Be willing and ready to be told "No" and not take it personally (although in some instances, as we will discuss in a later article, you might want to escalate the negotiation up to someone with authority who can say “Yes”). Just like the other party, during negotiations you still hold the ultimate control of saying "No" and walking away.  

If you do not ask, you will never know whether the other party would have been willing to concede.
 
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CHILDREN'S PRIVACY
Published by the Federal Trade Commission
http://www.consumer.ftc.gov/articles/0031-kids-privacy

The Children's Online Privacy Protection Act (COPPA) helps you protect your children's privacy. Enforced by the Federal Trade Commission, COPPA requires websites to get parental consent before collecting or sharing information from children who are under 13 years old.Take advantage of your COPPA rights. Your child's personal information is valuable, and you can do a lot to protect it.


 
Check Out Sites Your Kids Visit. If a site requires users to register, see what kind of information it asks for and determine your comfort level. You also can see whether the site appears to be following the most basic rules, like posting its privacy policy for parents clearly and conspicuously. 

Review the privacy policy. Just because a site has a privacy policy doesn't mean it keeps personal information private. The policy can help you figure out if you're comfortable with what information the site collects and how it plans to use or share it. If the policy says there are no limits to what it collects or who gets to see it, there are no limits.

Ask questions. If you have questions about a site's practices or policies, ask. The privacy policy should include contact information for someone prepared to answer your questions.

Know Your COPPA Rights. COPPA covers sites designed for kids under 13 and general audience sites that know certain users are under 13. COPPA protects information that websites collect upfront and information that your kids give out or post later.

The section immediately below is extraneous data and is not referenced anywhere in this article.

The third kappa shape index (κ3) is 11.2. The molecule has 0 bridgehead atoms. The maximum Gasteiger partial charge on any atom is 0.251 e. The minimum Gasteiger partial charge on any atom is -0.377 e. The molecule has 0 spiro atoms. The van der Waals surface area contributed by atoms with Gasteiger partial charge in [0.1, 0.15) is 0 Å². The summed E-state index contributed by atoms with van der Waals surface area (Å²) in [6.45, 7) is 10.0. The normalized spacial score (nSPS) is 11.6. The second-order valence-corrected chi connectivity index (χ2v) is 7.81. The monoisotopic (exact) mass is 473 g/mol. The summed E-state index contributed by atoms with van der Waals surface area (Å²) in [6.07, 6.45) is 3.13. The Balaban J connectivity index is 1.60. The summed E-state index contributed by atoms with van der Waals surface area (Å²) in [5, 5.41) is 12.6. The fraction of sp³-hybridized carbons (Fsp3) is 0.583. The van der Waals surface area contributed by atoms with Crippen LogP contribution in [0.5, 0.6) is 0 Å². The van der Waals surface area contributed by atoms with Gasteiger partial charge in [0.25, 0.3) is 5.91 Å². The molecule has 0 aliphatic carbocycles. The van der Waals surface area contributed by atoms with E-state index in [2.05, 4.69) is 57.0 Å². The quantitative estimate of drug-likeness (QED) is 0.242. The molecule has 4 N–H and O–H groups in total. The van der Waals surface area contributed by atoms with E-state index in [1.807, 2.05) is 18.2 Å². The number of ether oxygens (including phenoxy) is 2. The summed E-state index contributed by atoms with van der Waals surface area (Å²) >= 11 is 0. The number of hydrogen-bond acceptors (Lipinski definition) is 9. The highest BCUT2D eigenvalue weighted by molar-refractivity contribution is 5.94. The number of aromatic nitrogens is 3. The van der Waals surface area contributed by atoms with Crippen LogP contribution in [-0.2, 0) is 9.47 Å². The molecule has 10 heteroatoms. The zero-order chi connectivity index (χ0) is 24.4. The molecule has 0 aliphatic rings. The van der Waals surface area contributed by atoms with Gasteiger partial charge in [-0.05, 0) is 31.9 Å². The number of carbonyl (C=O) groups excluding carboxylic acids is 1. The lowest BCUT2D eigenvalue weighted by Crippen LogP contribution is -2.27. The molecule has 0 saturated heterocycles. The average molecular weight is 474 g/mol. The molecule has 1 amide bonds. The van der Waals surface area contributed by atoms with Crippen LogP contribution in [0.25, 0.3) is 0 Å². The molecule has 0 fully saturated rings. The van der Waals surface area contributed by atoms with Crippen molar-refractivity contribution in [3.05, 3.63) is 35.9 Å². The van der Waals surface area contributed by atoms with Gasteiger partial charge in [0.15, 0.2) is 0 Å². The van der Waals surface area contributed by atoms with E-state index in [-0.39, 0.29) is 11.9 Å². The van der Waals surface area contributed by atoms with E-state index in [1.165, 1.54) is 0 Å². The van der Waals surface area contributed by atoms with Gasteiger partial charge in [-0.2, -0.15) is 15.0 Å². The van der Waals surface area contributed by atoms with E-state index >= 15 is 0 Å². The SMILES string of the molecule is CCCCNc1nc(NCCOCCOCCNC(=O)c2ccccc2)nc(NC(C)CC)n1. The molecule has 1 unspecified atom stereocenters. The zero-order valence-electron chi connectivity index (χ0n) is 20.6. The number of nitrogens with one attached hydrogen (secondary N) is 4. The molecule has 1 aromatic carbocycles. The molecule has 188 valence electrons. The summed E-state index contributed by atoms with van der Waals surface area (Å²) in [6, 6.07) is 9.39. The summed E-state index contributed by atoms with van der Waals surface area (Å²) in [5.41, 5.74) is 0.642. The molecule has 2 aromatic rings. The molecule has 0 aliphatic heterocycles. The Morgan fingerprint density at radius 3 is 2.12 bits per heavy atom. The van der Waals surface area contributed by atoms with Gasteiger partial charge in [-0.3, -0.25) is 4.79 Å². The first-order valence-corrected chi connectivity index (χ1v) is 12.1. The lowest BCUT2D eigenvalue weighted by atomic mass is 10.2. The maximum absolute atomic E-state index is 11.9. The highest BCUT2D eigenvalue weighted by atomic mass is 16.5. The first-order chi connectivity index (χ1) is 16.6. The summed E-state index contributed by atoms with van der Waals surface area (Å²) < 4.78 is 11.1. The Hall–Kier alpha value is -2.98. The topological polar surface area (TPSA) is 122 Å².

COPPA requires privacy policies. COPPA also requires these sites to post a privacy policy in a spot that's plain to see. The policy must provide details about what kind of information the site collects and what it might do with the information — for example, if it plans to use the information to target advertising to your kids or to give the information to other companies. The policy also should state whether those other companies have agreed to keep the information safe and confidential.

COPPA gives you the right to review collected information. As the parent, you have a right to see any personal information a site has collected about your child. If you ask to see the information, website operators will need to make sure you really are the parent; they may choose to delete the information. You also have the right to retract your consent, and have any information collected about your child deleted.

You Can Be Picky with Your Permission. Websites can request your consent in a number of ways, including by email and postal mail. Before you give consent, make sure you know what information the site wants to collect and what it plans to do with it. And consider how much consent you want to give; it's not an all or nothing proposition. You might give the company permission to collect some personal information, for example, but not allow them to share that information with others.

Report Any Site that Breaks the Rules. If you think a site has collected information from your kids or marketed to them in a way that violates the law, report it to the FTC at www.ftc.gov/complaint.

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Beyond Contract: Utilizing Restitution to Reach Shadow Offenders & Safeguard Information Privacy, Stanford University Press
By Marcy Peek

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Passing Beyond Identity on the Internet: Espionage and Counterespionage in the Internet Age
By Marcy Peek

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Information Privacy and Corporate Power: Towards a Re-Imagination of Information Privacy Law
By Marcy Peek